Image:- Steven Velentzas (@captainstavros)
It's that time of year once more to head down to the southern end of GB for the first festival of the year. This time around the on-site, daytime entertainment had clearly been beefed up so an overall different experience from past years was highly anticipated.
Weather-wise we got probably the best possible for a January weekend & certainly the best of the three years the event's been on at that time. This made daytime wandering around Bognor Regis itself very pleasant, whilst the location of this year's accommodation couldn't have been handier for the performance spaces + we even had a sea view.
Once we'd arrived, checked in and then had dinner the first act we were able to catch on the Friday night were Young Knives, who I think I last saw around five years ago (a quick look on Wikipedia confirms it was in fact eight, seeing as it was album number three they were touring at the time), the first of the weekend's acts whom Captain Stavros was unacquainted with. Singing their praises as decent purveyors of indie & post-punk, I lead us off to the show.
Eight years is clearly a long time in music. Having previously dressed as if they'd just left the office(s) they still had to work in to make ends meet, there's now shoulder length hair, a full beard, some kind of sequined, glam rock t-shirt, a coat which could once have been a pair of curtains and a fourth member on percussion. Not that any of that is in itself cause for alarm. Having stood about through a long-winded setting up of levels (the more kit you have the more there is that ca go wrong) we in the crowd finally get some music, fifteen or so minutes later than billed.
Noise rock is about as close a description as I can manage. Screaming & shouting was a part of the band's sound previously but now there's a cacophony of guitar and drums worlds away from the likes of 'Sister Frideswide' or 'She's Attracted To'. After four numbers & with no interest in seeing how known songs are fitted into the set, we beat a hasty retreat, with me attempting to explain how different they used to be.
Thankfully this is the only real shock of the weekend. There's at least one surprise, on the Saturday night, but everyone else plays it as expected, for better or worse.
On to the main venue then for Black Country, New Road. The youthful septet served up a blend of Eastern European folk music sifted through Roxy Music & James Chance's saxophone noise. I've either not paid enough attention to them on the radio or it was a case of a band being very different in the flesh, but they weren't exactly what I was expecting. Which isn't though to say there was anything wrong with the show - they were an enjoyable act to watch & went down well with the crowd, albeit with the odd bizarre heckle although those happily seemed to go over their heads.
BC,NR were followed up about twenty minutes or so later by Soak, the first of the bands we saw to actively take the mickey out of the collective experience of us all being at a holiday camp. That fell as flat as it deserved. Having done something similar when reviewing the event in the past I can now speak as a convert. This was the festival's fifth iteration and it was clearly well attended & the assumption could be made from that that many people had been to it more than once in the last few years - not something to be mocked.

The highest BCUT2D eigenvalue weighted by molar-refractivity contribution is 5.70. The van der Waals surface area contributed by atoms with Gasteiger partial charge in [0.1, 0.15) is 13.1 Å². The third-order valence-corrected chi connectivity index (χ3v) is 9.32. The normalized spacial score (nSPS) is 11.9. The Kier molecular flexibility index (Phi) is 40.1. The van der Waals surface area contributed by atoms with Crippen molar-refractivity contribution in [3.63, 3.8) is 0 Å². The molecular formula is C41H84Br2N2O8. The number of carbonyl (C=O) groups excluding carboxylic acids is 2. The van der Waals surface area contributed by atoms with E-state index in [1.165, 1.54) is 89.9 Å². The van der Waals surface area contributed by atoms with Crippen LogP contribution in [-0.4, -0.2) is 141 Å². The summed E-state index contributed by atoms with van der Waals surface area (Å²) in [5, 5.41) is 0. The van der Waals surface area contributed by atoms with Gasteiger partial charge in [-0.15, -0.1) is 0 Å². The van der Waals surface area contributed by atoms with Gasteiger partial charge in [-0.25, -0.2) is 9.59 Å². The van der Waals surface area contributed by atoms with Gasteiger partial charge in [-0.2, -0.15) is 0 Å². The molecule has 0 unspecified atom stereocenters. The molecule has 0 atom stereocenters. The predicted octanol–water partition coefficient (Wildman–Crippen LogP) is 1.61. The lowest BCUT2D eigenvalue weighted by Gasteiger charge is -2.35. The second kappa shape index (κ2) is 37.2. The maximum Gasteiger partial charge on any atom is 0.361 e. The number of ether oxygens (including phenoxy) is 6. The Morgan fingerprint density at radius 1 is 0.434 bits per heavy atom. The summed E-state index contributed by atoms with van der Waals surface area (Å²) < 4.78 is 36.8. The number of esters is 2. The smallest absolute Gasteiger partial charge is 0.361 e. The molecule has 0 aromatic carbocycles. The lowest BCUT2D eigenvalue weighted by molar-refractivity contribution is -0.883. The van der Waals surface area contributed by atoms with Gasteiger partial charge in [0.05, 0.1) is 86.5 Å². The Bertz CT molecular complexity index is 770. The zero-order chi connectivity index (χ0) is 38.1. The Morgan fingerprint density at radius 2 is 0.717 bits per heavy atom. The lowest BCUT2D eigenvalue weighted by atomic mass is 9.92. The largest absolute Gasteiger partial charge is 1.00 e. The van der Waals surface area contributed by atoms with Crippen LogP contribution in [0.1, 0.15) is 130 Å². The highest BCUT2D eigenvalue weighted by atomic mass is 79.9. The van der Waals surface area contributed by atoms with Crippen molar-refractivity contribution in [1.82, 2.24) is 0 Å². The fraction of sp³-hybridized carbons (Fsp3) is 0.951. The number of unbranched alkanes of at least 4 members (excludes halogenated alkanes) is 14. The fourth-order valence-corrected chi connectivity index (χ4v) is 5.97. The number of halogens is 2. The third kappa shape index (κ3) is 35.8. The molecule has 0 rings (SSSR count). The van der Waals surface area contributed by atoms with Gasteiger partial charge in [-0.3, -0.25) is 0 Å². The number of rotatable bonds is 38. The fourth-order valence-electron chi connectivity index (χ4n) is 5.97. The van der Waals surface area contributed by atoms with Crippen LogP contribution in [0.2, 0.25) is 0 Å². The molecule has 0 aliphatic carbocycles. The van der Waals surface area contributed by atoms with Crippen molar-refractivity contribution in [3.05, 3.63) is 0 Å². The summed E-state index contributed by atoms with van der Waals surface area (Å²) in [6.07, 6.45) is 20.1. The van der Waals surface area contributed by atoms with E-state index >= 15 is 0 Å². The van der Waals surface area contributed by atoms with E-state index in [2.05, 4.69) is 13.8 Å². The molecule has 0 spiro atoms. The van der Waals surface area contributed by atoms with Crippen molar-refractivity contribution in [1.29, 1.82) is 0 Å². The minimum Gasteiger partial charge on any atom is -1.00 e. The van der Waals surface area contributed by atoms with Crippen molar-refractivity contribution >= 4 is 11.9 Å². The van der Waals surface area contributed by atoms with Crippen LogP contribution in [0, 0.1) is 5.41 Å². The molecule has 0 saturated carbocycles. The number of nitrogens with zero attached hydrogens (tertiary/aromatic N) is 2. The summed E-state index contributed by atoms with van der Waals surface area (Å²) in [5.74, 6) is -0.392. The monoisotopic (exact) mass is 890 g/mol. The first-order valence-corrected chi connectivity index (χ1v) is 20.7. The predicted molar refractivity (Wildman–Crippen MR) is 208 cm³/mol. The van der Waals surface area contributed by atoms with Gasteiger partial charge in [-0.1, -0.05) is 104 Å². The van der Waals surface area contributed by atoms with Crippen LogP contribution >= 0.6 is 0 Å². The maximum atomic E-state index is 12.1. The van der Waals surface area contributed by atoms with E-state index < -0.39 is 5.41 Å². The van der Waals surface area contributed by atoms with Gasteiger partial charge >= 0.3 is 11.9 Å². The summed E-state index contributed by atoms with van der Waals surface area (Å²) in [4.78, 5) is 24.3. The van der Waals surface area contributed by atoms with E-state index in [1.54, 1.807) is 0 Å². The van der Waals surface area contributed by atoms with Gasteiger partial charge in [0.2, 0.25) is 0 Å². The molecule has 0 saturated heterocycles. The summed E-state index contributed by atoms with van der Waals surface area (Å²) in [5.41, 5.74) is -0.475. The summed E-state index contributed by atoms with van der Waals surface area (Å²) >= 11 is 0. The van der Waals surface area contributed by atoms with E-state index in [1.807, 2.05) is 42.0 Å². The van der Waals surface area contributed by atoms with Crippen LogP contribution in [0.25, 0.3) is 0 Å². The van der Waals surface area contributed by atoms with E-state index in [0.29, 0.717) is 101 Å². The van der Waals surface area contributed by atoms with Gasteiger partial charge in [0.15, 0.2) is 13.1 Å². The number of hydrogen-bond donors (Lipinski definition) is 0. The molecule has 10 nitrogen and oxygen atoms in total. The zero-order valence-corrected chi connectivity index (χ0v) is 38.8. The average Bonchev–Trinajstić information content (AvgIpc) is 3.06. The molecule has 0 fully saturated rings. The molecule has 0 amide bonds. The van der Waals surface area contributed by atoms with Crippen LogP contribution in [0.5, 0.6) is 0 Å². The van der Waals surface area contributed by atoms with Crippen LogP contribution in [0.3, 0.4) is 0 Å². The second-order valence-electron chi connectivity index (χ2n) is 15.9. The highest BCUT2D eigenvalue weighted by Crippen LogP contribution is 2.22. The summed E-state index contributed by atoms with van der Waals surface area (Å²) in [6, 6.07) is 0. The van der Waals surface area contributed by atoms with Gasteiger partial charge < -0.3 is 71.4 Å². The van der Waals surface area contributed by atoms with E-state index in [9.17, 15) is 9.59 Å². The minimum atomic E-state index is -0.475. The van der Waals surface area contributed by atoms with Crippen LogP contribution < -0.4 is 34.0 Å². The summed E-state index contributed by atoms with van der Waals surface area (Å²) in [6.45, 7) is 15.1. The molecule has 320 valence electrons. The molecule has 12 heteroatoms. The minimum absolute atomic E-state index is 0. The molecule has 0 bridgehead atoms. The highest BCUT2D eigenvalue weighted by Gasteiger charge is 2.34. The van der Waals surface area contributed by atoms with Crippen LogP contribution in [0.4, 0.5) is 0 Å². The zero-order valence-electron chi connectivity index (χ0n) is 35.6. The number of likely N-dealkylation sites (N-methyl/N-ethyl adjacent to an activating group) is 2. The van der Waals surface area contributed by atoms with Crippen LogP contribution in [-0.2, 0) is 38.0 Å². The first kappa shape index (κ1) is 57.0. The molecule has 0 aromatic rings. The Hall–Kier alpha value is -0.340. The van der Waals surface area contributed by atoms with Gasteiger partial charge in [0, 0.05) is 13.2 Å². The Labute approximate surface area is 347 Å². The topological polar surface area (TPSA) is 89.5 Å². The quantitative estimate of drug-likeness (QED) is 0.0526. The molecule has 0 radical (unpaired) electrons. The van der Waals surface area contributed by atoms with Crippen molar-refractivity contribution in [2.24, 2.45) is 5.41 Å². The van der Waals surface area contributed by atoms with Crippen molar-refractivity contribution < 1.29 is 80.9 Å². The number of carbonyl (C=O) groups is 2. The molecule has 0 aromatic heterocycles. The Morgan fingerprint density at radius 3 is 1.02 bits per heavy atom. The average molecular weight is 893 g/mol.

Musically the band played some pretty competent shoegaze incorporating a bit of Sundays twee, with on occasion Big Countryesque guitar solos. On the whole they left the impression that they'll be filling the shoes of Texas and/or Deacon Blue in years to come if they last that long.
Tonight's headliner was John Cale, the definition of a living legend and in an utterly different league from most of the other acts appearing over the weekend. That said I know nothing of his output other than the Velvet Underground material, Paris 1919 (first heard only last year) and the awful Songs For Drella album which I ended up putting in a litter bin as no secondhand record shop would take it off my hands in the decades before Discogs (Q Magazine didn't half recommend some terrible music in the '90s).
He starts straight into his set with no preamble, which sets the scene for the entire show seeing as he's not that chatty. Making full use of the venue's projection facilities he and his band have some some of the best films/abstract displays of the weekend. Plenty of the songs maintain a good pace but noodling does become an issue on more than one. 'I'm Waiting For The Man' proves to be the only song I recognise, albeit it's a bit drawn out & sounds odd with Cale singing it. Still though this is one of the tightest sets I've seen at the festival to date, despite which (as well as out of respect for the singer's six decades of performing) people still felt it was more important to have a conversation throughout the performance.
Princesteen is the night's closing act but the combination of the two performers being paid tribute to doesn't inspire me to stay out so it's off back to the Shoreline for some shut eye.